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Room to roam, room to recover

June 27, 2013
by Shannon Brys, Associate Editor
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Click to view photos of Vinland National Center

In 1990, Vinland National Center (Loretto, Minn.) created a residential chemical health program for persons with traumatic brain injury and other cognitive impairments. At the time, Vinland was the first facility in the country to operate a program such as this. Since then, the program has grown and exceeded its maximum capacity, so much so that the organization decided to expand the facility to almost double the space.

Construction began in June 2012 for the expansion, which would take Vinland’s 41-bed residential facility in the western suburbs of Minneapolis from a square footage of 18,000 to 37,000. One goal of the program was to separate the male and female clients. In the previous space, there were 10 female beds and 31 male beds.

The expansion was designed so the residential beds could be more flexible, says Mary Roehl, executive director at Vinland. Twenty client beds in 10 rooms were added to the program, and Roehl says the upper level (12-beds) and the main level (8-beds) are all currently being used for women.

Besides the new bedrooms, the $4 million expansion also added a new reception/lobby area, a new dining room and kitchen facility, and some additional staff space.

Space for activities
The new space opened in March, and Roehl says it has greatly enhanced the complementary care services that the program offers. Because of the presenting issues of the clients whom the program treats, much of the program is individualized. One of the main complementary care therapies that the program utilizes is a fitness program. The recent expansion doubled the therapeutic exercise facilities and allows clients to look out windows to a therapeutic wildlife landscape, rather than exercising in the basement as they previously were.

The expansion has also allowed Vinland to expand on some of the other complementary care services such as yoga, mindfulness-based meditation and stress reduction, music therapy, and art therapy. The campus has 180 acres of restored prairie and wetland and also has about 3,000 feet of lakefront.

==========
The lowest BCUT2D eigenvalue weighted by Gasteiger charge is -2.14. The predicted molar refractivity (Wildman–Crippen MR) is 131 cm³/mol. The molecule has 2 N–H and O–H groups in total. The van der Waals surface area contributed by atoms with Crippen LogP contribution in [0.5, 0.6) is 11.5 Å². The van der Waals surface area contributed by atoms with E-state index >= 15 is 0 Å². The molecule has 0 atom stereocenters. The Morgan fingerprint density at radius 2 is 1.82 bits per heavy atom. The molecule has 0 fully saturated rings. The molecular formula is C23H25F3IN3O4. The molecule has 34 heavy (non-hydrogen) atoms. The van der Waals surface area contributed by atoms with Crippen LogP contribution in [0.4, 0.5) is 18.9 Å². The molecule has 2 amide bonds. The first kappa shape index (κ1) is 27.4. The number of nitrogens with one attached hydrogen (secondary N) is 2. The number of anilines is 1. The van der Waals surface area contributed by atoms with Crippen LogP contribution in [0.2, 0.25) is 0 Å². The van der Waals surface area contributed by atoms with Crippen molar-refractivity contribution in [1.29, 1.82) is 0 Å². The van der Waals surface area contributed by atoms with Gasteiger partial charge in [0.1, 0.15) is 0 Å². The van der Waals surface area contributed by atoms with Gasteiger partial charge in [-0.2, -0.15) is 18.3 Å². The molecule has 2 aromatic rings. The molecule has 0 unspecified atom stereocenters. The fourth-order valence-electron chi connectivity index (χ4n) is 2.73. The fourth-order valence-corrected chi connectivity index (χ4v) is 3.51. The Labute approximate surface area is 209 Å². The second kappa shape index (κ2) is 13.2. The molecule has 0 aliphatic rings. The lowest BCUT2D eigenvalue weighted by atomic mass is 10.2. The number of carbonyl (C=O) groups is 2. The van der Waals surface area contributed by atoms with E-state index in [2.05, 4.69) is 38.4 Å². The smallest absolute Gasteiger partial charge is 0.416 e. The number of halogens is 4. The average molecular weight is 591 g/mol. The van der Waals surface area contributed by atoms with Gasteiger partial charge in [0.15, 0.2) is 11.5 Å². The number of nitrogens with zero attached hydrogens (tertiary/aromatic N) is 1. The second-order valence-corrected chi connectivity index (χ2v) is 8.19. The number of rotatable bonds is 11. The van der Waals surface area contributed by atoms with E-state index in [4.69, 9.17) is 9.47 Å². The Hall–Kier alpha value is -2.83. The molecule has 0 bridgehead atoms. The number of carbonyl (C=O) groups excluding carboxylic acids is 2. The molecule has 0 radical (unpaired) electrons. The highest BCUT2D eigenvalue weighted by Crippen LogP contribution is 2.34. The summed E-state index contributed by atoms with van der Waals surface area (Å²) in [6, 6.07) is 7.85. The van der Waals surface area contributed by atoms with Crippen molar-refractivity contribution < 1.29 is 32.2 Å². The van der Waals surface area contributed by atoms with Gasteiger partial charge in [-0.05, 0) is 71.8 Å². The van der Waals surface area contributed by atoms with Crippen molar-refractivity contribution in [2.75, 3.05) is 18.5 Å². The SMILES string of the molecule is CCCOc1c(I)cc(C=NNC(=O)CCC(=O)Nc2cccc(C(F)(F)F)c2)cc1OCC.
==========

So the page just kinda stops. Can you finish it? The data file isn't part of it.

Roehl says the program strives to utilize the 180 acres as much as possible. Walking, biking, snowshoeing in the winter, sailing out on the pontoon boat for a ride or to fish, kayaking and canoeing are just a few of the ways in which the land is used.

“We try to work with the clients and find sober leisure activities that they can do once they leave the facility and are working on their sobriety on their own,” she explains.

Medical services
As a result of the expansion, Vinland also now has the space and the opportunity to add medical services to the facility. With a nurse and an on-call medical director already on staff, Vinland now has a nursing office and an exam room and will add a nurse practitioner. These additions will allow minimal medical services to be provided to the clients as they’re needed. This will eliminate the need for clients to receive the health physical exam before they are admitted.

Vinland’s program is purposely slow-paced and repetitive, explains Roehl. A majority of the clients have been through multiple treatments before they arrive at Vinland. Because most of the clients have short-term memory problems, a conventionally presented 12-Step program would be difficult for them to pursue because they may not be able to grasp the intention of the Steps, she says.

The overall feel of the facility is “warm, comfortable, and homey,” according to Roehl. Using rock and wood, planners sought to make it blend in with the surroundings. She explains that visitors frequently comment that the facility feels more like a lodge than a behavioral health institution.